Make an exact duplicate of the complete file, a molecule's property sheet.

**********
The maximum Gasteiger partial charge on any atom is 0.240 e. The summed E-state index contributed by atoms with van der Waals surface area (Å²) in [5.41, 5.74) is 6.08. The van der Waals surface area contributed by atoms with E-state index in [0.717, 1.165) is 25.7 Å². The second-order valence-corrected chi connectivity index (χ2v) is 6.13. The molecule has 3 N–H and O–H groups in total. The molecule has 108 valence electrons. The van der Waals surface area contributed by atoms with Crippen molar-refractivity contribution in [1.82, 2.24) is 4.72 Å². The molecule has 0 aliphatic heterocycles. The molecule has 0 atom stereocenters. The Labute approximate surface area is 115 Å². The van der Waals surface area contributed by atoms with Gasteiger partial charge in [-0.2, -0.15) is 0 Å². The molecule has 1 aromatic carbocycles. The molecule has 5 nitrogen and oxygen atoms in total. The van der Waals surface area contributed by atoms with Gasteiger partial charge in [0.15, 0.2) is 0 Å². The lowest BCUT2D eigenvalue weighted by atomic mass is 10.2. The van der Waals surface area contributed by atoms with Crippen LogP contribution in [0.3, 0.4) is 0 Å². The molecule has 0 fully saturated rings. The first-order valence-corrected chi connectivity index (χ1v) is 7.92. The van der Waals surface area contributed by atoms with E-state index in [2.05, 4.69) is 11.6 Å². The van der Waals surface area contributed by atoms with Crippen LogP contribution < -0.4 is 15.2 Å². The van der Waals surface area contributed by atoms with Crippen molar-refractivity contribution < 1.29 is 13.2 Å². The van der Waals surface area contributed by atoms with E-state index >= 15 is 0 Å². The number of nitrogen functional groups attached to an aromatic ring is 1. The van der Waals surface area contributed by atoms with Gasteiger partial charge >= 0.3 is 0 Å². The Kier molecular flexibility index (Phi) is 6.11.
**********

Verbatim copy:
The maximum Gasteiger partial charge on any atom is 0.240 e. The summed E-state index contributed by atoms with van der Waals surface area (Å²) in [5.41, 5.74) is 6.08. The van der Waals surface area contributed by atoms with E-state index in [0.717, 1.165) is 25.7 Å². The second-order valence-corrected chi connectivity index (χ2v) is 6.13. The molecule has 3 N–H and O–H groups in total. The molecule has 108 valence electrons. The van der Waals surface area contributed by atoms with Crippen molar-refractivity contribution in [1.82, 2.24) is 4.72 Å². The molecule has 0 aliphatic heterocycles. The molecule has 0 atom stereocenters. The Labute approximate surface area is 115 Å². The van der Waals surface area contributed by atoms with Gasteiger partial charge in [-0.2, -0.15) is 0 Å². The molecule has 1 aromatic carbocycles. The molecule has 5 nitrogen and oxygen atoms in total. The van der Waals surface area contributed by atoms with Gasteiger partial charge in [0.15, 0.2) is 0 Å². The lowest BCUT2D eigenvalue weighted by atomic mass is 10.2. The van der Waals surface area contributed by atoms with Crippen LogP contribution in [0.3, 0.4) is 0 Å². The molecule has 0 fully saturated rings. The first-order valence-corrected chi connectivity index (χ1v) is 7.92. The van der Waals surface area contributed by atoms with E-state index in [2.05, 4.69) is 11.6 Å². The van der Waals surface area contributed by atoms with Crippen LogP contribution < -0.4 is 15.2 Å². The van der Waals surface area contributed by atoms with Crippen molar-refractivity contribution < 1.29 is 13.2 Å². The van der Waals surface area contributed by atoms with E-state index >= 15 is 0 Å². The number of nitrogen functional groups attached to an aromatic ring is 1. The van der Waals surface area contributed by atoms with Gasteiger partial charge >= 0.3 is 0 Å². The Kier molecular flexibility index (Phi) is 6.11.